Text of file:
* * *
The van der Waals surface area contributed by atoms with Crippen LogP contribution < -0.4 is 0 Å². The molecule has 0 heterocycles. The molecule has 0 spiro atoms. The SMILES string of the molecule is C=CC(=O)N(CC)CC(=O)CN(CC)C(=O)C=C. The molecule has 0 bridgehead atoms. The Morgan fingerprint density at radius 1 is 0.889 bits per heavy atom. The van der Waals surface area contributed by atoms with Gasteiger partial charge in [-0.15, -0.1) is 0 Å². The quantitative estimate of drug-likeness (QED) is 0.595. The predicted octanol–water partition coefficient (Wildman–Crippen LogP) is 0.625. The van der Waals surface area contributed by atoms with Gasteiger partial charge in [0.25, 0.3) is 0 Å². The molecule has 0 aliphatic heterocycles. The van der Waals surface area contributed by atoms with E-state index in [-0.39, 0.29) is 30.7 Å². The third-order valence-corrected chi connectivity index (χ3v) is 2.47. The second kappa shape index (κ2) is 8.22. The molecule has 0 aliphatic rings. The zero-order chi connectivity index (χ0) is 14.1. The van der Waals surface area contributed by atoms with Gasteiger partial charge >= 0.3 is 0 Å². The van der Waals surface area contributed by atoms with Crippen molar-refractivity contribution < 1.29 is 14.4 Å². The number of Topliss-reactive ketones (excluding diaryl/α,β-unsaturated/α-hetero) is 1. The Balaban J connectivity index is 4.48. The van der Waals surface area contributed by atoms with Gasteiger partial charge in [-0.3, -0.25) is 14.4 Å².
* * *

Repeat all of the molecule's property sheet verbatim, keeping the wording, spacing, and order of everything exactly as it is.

The van der Waals surface area contributed by atoms with Crippen LogP contribution < -0.4 is 0 Å². The molecule has 0 heterocycles. The molecule has 0 spiro atoms. The SMILES string of the molecule is C=CC(=O)N(CC)CC(=O)CN(CC)C(=O)C=C. The molecule has 0 bridgehead atoms. The Morgan fingerprint density at radius 1 is 0.889 bits per heavy atom. The van der Waals surface area contributed by atoms with Gasteiger partial charge in [-0.15, -0.1) is 0 Å². The quantitative estimate of drug-likeness (QED) is 0.595. The predicted octanol–water partition coefficient (Wildman–Crippen LogP) is 0.625. The van der Waals surface area contributed by atoms with Gasteiger partial charge in [0.25, 0.3) is 0 Å². The molecule has 0 aliphatic heterocycles. The van der Waals surface area contributed by atoms with E-state index in [-0.39, 0.29) is 30.7 Å². The third-order valence-corrected chi connectivity index (χ3v) is 2.47. The second kappa shape index (κ2) is 8.22. The molecule has 0 aliphatic rings. The zero-order chi connectivity index (χ0) is 14.1. The van der Waals surface area contributed by atoms with Gasteiger partial charge >= 0.3 is 0 Å². The van der Waals surface area contributed by atoms with Crippen molar-refractivity contribution < 1.29 is 14.4 Å². The number of Topliss-reactive ketones (excluding diaryl/α,β-unsaturated/α-hetero) is 1. The Balaban J connectivity index is 4.48. The van der Waals surface area contributed by atoms with Gasteiger partial charge in [-0.3, -0.25) is 14.4 Å².